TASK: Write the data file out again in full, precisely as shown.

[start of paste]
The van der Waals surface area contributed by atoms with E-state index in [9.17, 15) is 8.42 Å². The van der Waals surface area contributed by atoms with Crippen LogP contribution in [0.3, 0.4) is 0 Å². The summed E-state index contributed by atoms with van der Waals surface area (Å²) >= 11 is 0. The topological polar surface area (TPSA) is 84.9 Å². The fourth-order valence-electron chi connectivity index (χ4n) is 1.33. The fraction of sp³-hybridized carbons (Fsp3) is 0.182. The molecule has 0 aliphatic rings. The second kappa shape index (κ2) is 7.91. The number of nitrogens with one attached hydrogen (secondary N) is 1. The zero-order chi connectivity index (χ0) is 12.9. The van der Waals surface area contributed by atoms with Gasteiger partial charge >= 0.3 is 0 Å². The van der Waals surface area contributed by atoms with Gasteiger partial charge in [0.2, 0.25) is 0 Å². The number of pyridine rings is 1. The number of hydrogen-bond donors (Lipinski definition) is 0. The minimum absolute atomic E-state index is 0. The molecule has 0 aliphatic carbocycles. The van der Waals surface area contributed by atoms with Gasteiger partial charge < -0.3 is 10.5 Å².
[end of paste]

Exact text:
The van der Waals surface area contributed by atoms with E-state index in [9.17, 15) is 8.42 Å². The van der Waals surface area contributed by atoms with Crippen LogP contribution in [0.3, 0.4) is 0 Å². The summed E-state index contributed by atoms with van der Waals surface area (Å²) >= 11 is 0. The topological polar surface area (TPSA) is 84.9 Å². The fourth-order valence-electron chi connectivity index (χ4n) is 1.33. The fraction of sp³-hybridized carbons (Fsp3) is 0.182. The molecule has 0 aliphatic rings. The second kappa shape index (κ2) is 7.91. The number of nitrogens with one attached hydrogen (secondary N) is 1. The zero-order chi connectivity index (χ0) is 12.9. The van der Waals surface area contributed by atoms with Gasteiger partial charge >= 0.3 is 0 Å². The van der Waals surface area contributed by atoms with Gasteiger partial charge in [0.2, 0.25) is 0 Å². The number of pyridine rings is 1. The number of hydrogen-bond donors (Lipinski definition) is 0. The minimum absolute atomic E-state index is 0. The molecule has 0 aliphatic carbocycles. The van der Waals surface area contributed by atoms with Gasteiger partial charge < -0.3 is 10.5 Å².